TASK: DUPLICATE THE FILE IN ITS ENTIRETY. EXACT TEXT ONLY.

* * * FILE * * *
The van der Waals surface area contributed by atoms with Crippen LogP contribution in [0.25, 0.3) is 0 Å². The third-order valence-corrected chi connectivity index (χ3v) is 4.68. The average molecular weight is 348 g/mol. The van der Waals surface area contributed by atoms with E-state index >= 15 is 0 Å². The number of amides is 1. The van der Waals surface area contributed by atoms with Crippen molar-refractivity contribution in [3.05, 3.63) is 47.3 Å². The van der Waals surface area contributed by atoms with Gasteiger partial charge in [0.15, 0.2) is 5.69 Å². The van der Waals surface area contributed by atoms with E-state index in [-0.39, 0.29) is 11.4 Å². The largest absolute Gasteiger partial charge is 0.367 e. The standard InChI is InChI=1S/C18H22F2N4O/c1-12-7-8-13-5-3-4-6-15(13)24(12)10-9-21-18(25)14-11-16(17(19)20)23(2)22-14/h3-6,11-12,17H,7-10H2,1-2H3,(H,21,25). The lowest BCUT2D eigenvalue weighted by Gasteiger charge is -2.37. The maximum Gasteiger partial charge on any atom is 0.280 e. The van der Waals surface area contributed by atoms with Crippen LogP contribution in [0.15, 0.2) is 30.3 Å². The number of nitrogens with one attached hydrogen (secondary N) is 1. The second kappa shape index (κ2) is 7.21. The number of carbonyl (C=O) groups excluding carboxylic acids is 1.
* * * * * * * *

The van der Waals surface area contributed by atoms with Crippen LogP contribution in [0.25, 0.3) is 0 Å². The third-order valence-corrected chi connectivity index (χ3v) is 4.68. The average molecular weight is 348 g/mol. The van der Waals surface area contributed by atoms with E-state index >= 15 is 0 Å². The number of amides is 1. The van der Waals surface area contributed by atoms with Crippen molar-refractivity contribution in [3.05, 3.63) is 47.3 Å². The van der Waals surface area contributed by atoms with Gasteiger partial charge in [0.15, 0.2) is 5.69 Å². The van der Waals surface area contributed by atoms with E-state index in [-0.39, 0.29) is 11.4 Å². The largest absolute Gasteiger partial charge is 0.367 e. The standard InChI is InChI=1S/C18H22F2N4O/c1-12-7-8-13-5-3-4-6-15(13)24(12)10-9-21-18(25)14-11-16(17(19)20)23(2)22-14/h3-6,11-12,17H,7-10H2,1-2H3,(H,21,25). The lowest BCUT2D eigenvalue weighted by Gasteiger charge is -2.37. The maximum Gasteiger partial charge on any atom is 0.280 e. The van der Waals surface area contributed by atoms with Crippen LogP contribution in [0.15, 0.2) is 30.3 Å². The number of nitrogens with one attached hydrogen (secondary N) is 1. The second kappa shape index (κ2) is 7.21. The number of carbonyl (C=O) groups excluding carboxylic acids is 1.